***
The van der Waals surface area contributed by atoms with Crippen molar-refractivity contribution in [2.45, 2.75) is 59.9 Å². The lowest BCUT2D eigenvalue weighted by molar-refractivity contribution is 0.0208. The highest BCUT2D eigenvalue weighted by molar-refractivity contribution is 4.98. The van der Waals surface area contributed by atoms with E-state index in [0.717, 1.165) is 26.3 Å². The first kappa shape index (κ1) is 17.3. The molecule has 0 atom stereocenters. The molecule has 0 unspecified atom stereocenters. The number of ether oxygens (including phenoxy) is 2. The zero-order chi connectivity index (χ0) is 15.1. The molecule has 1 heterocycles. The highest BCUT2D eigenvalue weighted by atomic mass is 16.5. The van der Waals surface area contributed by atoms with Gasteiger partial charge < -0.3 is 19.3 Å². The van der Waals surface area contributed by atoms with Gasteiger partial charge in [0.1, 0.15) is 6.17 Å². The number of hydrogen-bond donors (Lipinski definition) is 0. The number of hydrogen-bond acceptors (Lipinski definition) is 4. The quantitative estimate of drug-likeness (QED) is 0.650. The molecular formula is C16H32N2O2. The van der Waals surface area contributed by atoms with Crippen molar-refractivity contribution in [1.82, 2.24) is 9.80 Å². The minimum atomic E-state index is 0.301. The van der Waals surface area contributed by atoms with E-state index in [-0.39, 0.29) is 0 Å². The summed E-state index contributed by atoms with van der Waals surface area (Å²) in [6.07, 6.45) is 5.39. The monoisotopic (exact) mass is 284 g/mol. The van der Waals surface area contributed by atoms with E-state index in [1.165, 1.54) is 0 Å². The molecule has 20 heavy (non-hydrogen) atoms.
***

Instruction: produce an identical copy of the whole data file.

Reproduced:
The van der Waals surface area contributed by atoms with Crippen molar-refractivity contribution in [2.45, 2.75) is 59.9 Å². The lowest BCUT2D eigenvalue weighted by molar-refractivity contribution is 0.0208. The highest BCUT2D eigenvalue weighted by molar-refractivity contribution is 4.98. The van der Waals surface area contributed by atoms with E-state index in [0.717, 1.165) is 26.3 Å². The first kappa shape index (κ1) is 17.3. The molecule has 0 atom stereocenters. The molecule has 0 unspecified atom stereocenters. The number of ether oxygens (including phenoxy) is 2. The zero-order chi connectivity index (χ0) is 15.1. The molecule has 1 heterocycles. The highest BCUT2D eigenvalue weighted by atomic mass is 16.5. The van der Waals surface area contributed by atoms with Gasteiger partial charge < -0.3 is 19.3 Å². The van der Waals surface area contributed by atoms with Gasteiger partial charge in [0.1, 0.15) is 6.17 Å². The number of hydrogen-bond donors (Lipinski definition) is 0. The number of hydrogen-bond acceptors (Lipinski definition) is 4. The quantitative estimate of drug-likeness (QED) is 0.650. The molecular formula is C16H32N2O2. The van der Waals surface area contributed by atoms with Crippen molar-refractivity contribution in [1.82, 2.24) is 9.80 Å². The minimum atomic E-state index is 0.301. The van der Waals surface area contributed by atoms with E-state index in [-0.39, 0.29) is 0 Å². The summed E-state index contributed by atoms with van der Waals surface area (Å²) in [6.07, 6.45) is 5.39. The monoisotopic (exact) mass is 284 g/mol. The van der Waals surface area contributed by atoms with E-state index in [1.165, 1.54) is 0 Å². The molecule has 20 heavy (non-hydrogen) atoms.